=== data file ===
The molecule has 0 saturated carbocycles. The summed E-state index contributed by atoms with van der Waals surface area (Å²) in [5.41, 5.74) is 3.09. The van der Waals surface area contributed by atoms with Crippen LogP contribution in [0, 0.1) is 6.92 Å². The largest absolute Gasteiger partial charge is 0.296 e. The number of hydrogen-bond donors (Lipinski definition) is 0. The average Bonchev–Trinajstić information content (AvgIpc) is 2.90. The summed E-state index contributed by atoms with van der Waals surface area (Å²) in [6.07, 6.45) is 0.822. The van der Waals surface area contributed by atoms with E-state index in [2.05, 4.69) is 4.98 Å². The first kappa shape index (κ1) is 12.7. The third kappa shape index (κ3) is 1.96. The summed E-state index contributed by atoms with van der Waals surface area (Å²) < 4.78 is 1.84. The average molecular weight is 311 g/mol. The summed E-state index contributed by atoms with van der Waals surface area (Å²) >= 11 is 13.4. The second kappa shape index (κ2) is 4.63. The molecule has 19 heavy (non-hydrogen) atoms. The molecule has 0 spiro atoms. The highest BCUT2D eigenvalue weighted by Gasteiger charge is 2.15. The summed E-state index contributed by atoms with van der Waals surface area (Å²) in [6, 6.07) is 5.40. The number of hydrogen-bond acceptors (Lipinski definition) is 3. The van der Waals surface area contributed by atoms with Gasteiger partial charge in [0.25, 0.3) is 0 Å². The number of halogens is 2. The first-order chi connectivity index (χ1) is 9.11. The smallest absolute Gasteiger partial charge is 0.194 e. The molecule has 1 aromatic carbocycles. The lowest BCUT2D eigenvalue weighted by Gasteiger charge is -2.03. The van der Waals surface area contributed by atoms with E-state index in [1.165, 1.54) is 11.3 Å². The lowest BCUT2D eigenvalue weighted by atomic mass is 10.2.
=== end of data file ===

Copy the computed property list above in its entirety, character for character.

The molecule has 0 saturated carbocycles. The summed E-state index contributed by atoms with van der Waals surface area (Å²) in [5.41, 5.74) is 3.09. The van der Waals surface area contributed by atoms with Crippen LogP contribution in [0, 0.1) is 6.92 Å². The largest absolute Gasteiger partial charge is 0.296 e. The number of hydrogen-bond donors (Lipinski definition) is 0. The average Bonchev–Trinajstić information content (AvgIpc) is 2.90. The summed E-state index contributed by atoms with van der Waals surface area (Å²) in [6.07, 6.45) is 0.822. The van der Waals surface area contributed by atoms with E-state index in [2.05, 4.69) is 4.98 Å². The first kappa shape index (κ1) is 12.7. The third kappa shape index (κ3) is 1.96. The summed E-state index contributed by atoms with van der Waals surface area (Å²) < 4.78 is 1.84. The average molecular weight is 311 g/mol. The summed E-state index contributed by atoms with van der Waals surface area (Å²) >= 11 is 13.4. The second kappa shape index (κ2) is 4.63. The molecule has 19 heavy (non-hydrogen) atoms. The molecule has 0 spiro atoms. The highest BCUT2D eigenvalue weighted by Gasteiger charge is 2.15. The summed E-state index contributed by atoms with van der Waals surface area (Å²) in [6, 6.07) is 5.40. The number of hydrogen-bond acceptors (Lipinski definition) is 3. The van der Waals surface area contributed by atoms with Gasteiger partial charge in [0.25, 0.3) is 0 Å². The number of halogens is 2. The first-order chi connectivity index (χ1) is 9.11. The smallest absolute Gasteiger partial charge is 0.194 e. The molecule has 1 aromatic carbocycles. The lowest BCUT2D eigenvalue weighted by Gasteiger charge is -2.03. The van der Waals surface area contributed by atoms with E-state index in [1.165, 1.54) is 11.3 Å². The lowest BCUT2D eigenvalue weighted by atomic mass is 10.2.